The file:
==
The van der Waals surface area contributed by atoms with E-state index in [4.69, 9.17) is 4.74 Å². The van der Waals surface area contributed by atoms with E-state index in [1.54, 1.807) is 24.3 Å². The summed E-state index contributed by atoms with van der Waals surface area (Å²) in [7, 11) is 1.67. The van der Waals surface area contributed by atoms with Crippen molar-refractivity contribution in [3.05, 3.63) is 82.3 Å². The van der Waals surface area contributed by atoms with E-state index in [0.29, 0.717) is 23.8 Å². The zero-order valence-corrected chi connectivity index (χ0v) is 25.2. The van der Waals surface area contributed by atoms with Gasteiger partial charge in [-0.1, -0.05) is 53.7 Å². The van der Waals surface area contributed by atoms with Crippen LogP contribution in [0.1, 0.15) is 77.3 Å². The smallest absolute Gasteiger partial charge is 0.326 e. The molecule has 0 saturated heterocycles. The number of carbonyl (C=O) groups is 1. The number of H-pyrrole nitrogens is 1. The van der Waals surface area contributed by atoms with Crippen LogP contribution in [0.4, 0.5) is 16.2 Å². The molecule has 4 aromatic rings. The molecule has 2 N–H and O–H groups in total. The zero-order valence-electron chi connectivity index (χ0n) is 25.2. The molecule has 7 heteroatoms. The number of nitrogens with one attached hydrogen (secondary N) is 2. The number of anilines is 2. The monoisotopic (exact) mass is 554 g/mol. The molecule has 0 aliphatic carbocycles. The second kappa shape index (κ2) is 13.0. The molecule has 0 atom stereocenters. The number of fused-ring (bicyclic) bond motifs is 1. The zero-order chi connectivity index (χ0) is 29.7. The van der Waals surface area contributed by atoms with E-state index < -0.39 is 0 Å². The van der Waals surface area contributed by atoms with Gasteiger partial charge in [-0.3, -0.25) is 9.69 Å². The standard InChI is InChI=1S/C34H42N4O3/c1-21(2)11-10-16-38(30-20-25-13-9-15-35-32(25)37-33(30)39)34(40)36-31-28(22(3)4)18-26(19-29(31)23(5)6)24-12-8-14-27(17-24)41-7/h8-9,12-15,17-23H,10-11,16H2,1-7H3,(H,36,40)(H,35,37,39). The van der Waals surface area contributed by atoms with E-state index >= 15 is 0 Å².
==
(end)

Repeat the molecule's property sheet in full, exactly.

The van der Waals surface area contributed by atoms with E-state index in [4.69, 9.17) is 4.74 Å². The van der Waals surface area contributed by atoms with E-state index in [1.54, 1.807) is 24.3 Å². The summed E-state index contributed by atoms with van der Waals surface area (Å²) in [7, 11) is 1.67. The van der Waals surface area contributed by atoms with Crippen molar-refractivity contribution in [3.05, 3.63) is 82.3 Å². The van der Waals surface area contributed by atoms with E-state index in [0.29, 0.717) is 23.8 Å². The zero-order valence-corrected chi connectivity index (χ0v) is 25.2. The van der Waals surface area contributed by atoms with Gasteiger partial charge in [-0.1, -0.05) is 53.7 Å². The van der Waals surface area contributed by atoms with Crippen LogP contribution in [0.1, 0.15) is 77.3 Å². The smallest absolute Gasteiger partial charge is 0.326 e. The molecule has 0 saturated heterocycles. The number of carbonyl (C=O) groups is 1. The number of H-pyrrole nitrogens is 1. The van der Waals surface area contributed by atoms with Crippen LogP contribution in [0.4, 0.5) is 16.2 Å². The molecule has 4 aromatic rings. The molecule has 2 N–H and O–H groups in total. The zero-order valence-electron chi connectivity index (χ0n) is 25.2. The molecule has 7 heteroatoms. The number of nitrogens with one attached hydrogen (secondary N) is 2. The number of anilines is 2. The monoisotopic (exact) mass is 554 g/mol. The molecule has 0 aliphatic carbocycles. The second kappa shape index (κ2) is 13.0. The molecule has 0 atom stereocenters. The number of fused-ring (bicyclic) bond motifs is 1. The zero-order chi connectivity index (χ0) is 29.7. The van der Waals surface area contributed by atoms with E-state index < -0.39 is 0 Å². The van der Waals surface area contributed by atoms with Gasteiger partial charge in [-0.3, -0.25) is 9.69 Å². The standard InChI is InChI=1S/C34H42N4O3/c1-21(2)11-10-16-38(30-20-25-13-9-15-35-32(25)37-33(30)39)34(40)36-31-28(22(3)4)18-26(19-29(31)23(5)6)24-12-8-14-27(17-24)41-7/h8-9,12-15,17-23H,10-11,16H2,1-7H3,(H,36,40)(H,35,37,39). The van der Waals surface area contributed by atoms with E-state index >= 15 is 0 Å².